LEGACY ACADEMY UnhappyFranchisee.Com Complies With Legal Request/Threat

Legacy Academy, through their law firm of Andersen, Tate & Carr, P.C., sent us a 2-page cease & desist letter yesterday requesting that we not use the Legacy Academy logo in such a way that (in their opinion) implies that the embattled franchisor endorses, sponsors or is affiliated in any way with UnhappyFranchisee.Com.

While we admit that the idea that Legacy Academy would sponsor a website that was reporting on its contentious (and losing) legal battles with its franchisees (LEGACY ACADEMY Ichter Thomas Wins Suit for Legacy Academy Franchise Owners, ICHTER THOMAS Another Win Against Legacy Academy Franchise, LEGACY ACADEMY Franchise Complaints) was momentarily amusing, we then read M. Kathleen Hart’s ominous line “The demands made in this letter are serious in nature…” and we nearly sobered up almost immediately.

We then focused on understanding, and then complying with, Ms. Hart’s demands.

You can read Legacy Academy’s threatening letter here:   LEGACY ACADEMY Issues Cease & Desist Letter to UnhappyFranchisee.Com

You can read our response below:

Unhappy Franchisee

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M. Kathleen Hart, Esq.

Andersen, Tate & Carr, P.C.

One Sugarloaf Centre

1960 Satellite Boulevard, Suite 4000

Duluth, Georgia, 30097

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January 25, 2014

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Dear Ms. Hart:

Thank you for your letter of January 24, 2014 expressing the concerns of your client, Legacy Academy, about the use of their logo on one of our blog posts.

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When I contacted your client last August inviting input on our coverage of their franchisee litigation and expressing concern about representations in their franchise marketing materials, I wasn’t expecting 5 months of silence followed by a threatening legal letter(!).

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But hey… I guess any dialogue is better than none!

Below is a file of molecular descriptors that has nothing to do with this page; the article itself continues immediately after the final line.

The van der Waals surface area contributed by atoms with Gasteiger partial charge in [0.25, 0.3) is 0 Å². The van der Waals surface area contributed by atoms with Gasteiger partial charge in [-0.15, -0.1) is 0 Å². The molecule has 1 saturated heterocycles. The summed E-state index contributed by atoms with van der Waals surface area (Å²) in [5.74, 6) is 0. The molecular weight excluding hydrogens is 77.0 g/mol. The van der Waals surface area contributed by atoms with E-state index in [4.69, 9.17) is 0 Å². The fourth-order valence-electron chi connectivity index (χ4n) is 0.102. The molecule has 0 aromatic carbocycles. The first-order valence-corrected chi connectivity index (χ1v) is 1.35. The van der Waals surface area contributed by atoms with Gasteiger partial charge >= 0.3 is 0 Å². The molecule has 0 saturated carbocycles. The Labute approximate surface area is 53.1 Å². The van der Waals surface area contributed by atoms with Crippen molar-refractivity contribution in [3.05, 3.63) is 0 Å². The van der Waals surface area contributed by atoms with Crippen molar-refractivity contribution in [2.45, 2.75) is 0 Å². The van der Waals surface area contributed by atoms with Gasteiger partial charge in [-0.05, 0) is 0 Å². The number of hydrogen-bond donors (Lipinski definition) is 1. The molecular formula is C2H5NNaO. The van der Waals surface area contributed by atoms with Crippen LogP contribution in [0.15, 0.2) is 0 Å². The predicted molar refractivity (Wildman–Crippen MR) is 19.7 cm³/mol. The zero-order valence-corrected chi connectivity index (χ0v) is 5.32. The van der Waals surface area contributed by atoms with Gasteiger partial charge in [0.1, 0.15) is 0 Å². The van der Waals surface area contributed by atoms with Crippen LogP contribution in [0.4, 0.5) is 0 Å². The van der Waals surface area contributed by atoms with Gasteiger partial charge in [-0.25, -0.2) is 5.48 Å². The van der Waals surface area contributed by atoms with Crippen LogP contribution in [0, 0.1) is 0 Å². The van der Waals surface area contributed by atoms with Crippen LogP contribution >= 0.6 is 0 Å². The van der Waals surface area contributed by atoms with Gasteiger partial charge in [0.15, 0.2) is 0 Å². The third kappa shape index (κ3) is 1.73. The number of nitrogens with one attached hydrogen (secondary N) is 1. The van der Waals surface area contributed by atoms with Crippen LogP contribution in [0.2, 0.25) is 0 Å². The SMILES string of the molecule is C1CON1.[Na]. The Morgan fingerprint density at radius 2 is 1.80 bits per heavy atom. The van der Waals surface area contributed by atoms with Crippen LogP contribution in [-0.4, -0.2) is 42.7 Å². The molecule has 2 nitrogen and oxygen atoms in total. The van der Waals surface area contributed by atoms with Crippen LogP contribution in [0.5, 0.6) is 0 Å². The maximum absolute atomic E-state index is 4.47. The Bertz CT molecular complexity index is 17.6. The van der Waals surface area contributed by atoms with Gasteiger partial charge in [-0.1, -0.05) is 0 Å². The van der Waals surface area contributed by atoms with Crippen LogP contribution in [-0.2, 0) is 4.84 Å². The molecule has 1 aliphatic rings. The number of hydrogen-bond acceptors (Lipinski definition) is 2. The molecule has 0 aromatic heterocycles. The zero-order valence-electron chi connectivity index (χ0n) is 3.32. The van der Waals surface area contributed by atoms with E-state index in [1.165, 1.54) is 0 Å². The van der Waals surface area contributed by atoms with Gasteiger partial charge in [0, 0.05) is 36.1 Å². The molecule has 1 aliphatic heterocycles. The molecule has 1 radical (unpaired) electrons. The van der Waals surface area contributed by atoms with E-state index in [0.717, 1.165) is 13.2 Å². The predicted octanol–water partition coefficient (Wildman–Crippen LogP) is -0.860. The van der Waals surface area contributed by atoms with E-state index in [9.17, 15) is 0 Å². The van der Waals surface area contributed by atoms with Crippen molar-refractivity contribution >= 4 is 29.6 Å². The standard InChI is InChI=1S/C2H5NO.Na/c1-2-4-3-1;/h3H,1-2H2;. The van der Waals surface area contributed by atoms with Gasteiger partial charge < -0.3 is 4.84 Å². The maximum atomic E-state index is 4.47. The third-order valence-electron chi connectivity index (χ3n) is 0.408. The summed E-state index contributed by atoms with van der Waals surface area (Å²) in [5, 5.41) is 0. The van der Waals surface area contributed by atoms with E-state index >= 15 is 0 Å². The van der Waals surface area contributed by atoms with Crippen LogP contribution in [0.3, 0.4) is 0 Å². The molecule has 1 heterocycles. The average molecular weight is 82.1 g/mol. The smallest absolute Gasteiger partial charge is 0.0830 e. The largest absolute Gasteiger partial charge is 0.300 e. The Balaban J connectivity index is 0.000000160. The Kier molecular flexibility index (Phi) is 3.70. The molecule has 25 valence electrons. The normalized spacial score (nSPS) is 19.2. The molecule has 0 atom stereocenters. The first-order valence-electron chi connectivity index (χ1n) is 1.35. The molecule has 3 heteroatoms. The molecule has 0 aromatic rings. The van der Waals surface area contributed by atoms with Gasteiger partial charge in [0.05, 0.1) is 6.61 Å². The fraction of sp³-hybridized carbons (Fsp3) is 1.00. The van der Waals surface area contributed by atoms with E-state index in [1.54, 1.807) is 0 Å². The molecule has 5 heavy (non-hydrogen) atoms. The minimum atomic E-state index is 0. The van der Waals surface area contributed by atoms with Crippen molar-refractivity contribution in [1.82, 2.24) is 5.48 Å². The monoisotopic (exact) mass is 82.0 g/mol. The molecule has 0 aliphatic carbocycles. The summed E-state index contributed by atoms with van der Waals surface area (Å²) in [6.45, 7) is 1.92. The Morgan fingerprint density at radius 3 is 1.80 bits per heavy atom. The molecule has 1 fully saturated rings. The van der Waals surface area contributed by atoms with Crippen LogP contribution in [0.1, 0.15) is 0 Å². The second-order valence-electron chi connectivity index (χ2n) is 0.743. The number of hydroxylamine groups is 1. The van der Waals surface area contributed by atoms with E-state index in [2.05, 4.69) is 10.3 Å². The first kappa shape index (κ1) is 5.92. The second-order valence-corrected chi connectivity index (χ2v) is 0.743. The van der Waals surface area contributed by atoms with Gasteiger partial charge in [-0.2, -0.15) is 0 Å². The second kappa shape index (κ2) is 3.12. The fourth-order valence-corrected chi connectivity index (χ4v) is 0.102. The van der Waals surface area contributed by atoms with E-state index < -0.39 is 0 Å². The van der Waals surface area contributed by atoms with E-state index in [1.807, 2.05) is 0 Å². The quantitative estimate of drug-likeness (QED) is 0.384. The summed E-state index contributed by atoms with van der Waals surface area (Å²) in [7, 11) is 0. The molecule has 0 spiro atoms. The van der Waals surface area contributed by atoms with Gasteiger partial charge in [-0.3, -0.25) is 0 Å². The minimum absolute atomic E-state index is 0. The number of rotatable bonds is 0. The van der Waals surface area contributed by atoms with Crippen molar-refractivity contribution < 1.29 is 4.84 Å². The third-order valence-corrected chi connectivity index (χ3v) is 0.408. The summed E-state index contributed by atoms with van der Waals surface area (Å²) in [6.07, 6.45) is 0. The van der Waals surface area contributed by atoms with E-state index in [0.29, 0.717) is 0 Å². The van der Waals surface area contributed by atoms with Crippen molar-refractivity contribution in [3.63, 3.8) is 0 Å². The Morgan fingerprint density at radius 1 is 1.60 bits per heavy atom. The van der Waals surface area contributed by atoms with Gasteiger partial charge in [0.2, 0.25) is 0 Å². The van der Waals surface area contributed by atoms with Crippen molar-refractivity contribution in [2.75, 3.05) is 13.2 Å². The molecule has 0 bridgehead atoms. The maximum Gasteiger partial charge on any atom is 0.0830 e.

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While I disagree with much of your letter, I will try to alleviate your client’s concerns and comply with your requests within the timeframe you requested.  In return, I hope that your clients will respond to our request for clarification on the important issues we raised.  Perhaps they can even respond directly, without an attorney speaking for them (no offense).

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Please Correct Me if I’m Mistaken…

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Ms. Hart, I am just a simple blogger, not an attorney, so please correct me if I am mistaken.

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I believe that when you refer to your client’s “Mark” you are referring to the graphic that includes the red apple icon and the words “Legacy Academy for Children.”

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I believe that when you refer to your client’s “Derivative Mark” you are referring to the graphic that includes the “Mark” plus the words “Early Child Care Development and Education Excellence.”

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I believe that when you refer to the “adulterated Derivative Mark” you are referring to the composite graphic that includes both the “Derivative Mark” plus the url “UnhappyFranchisee.Com” in red type.

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It seems to me that what you are objecting to is not that we used your client’s “Derivative Mark” in our blog post (which seems permissable under the doctrine of “nominative fair use”), but that the URL of our website appears in Google Image Search in proximity to your client’s logo when Google references the “adulterated Derivative Mark” in its search results.

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In compliance with your request, I have deleted the “adulterated Derivative Mark” from our website.

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In its place, and from now on, we will use only the Legacy Academy “Mark,” as permitted by “nominative fair use.”

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To make doubly (and triply) sure there is no confusion, we have added a disclaimer (see B. below) that should inform even the most inattentive Google Image Searcher.

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Please let me know if this will satisfy your client’s concerns, or if you think additional disclaimers are necessary.

Legacy Academy Logo

A. Legacy Academy “BEFORE” Logo

Legacy Academy is concerned that the presence of our URL in proximity to their logo “could create confusion in the minds of consumers as to whether the Webpage and the unhappyfranchisee .com website (the “Website”) in general is sponsored by or affiliated with Legacy , or whether Legacy has consented to the use of its Mark in this fashion.”